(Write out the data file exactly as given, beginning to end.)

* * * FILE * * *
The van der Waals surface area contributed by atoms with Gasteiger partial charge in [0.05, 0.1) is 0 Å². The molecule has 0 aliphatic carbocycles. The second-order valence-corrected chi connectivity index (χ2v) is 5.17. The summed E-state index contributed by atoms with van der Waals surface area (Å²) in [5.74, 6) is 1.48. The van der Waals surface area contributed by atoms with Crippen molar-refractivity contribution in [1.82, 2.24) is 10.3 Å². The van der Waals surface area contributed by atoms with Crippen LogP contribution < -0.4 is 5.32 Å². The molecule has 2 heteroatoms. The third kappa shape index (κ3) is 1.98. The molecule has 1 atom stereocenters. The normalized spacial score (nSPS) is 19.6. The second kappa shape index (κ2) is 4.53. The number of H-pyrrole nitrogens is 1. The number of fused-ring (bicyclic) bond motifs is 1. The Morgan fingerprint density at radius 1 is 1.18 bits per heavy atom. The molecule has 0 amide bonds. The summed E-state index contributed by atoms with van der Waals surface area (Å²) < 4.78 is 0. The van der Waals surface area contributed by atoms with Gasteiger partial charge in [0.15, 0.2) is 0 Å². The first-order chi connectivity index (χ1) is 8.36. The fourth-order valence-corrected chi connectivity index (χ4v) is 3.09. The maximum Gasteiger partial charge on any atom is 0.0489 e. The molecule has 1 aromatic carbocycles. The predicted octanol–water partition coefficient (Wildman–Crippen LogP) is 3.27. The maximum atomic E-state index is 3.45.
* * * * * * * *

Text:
The van der Waals surface area contributed by atoms with Gasteiger partial charge in [0.05, 0.1) is 0 Å². The molecule has 0 aliphatic carbocycles. The second-order valence-corrected chi connectivity index (χ2v) is 5.17. The summed E-state index contributed by atoms with van der Waals surface area (Å²) in [5.74, 6) is 1.48. The van der Waals surface area contributed by atoms with Crippen molar-refractivity contribution in [1.82, 2.24) is 10.3 Å². The van der Waals surface area contributed by atoms with Crippen LogP contribution < -0.4 is 5.32 Å². The molecule has 2 heteroatoms. The third kappa shape index (κ3) is 1.98. The molecule has 1 atom stereocenters. The normalized spacial score (nSPS) is 19.6. The second kappa shape index (κ2) is 4.53. The number of H-pyrrole nitrogens is 1. The number of fused-ring (bicyclic) bond motifs is 1. The Morgan fingerprint density at radius 1 is 1.18 bits per heavy atom. The molecule has 0 amide bonds. The summed E-state index contributed by atoms with van der Waals surface area (Å²) < 4.78 is 0. The van der Waals surface area contributed by atoms with Gasteiger partial charge in [0.15, 0.2) is 0 Å². The first-order chi connectivity index (χ1) is 8.36. The fourth-order valence-corrected chi connectivity index (χ4v) is 3.09. The maximum Gasteiger partial charge on any atom is 0.0489 e. The molecule has 1 aromatic carbocycles. The predicted octanol–water partition coefficient (Wildman–Crippen LogP) is 3.27. The maximum atomic E-state index is 3.45.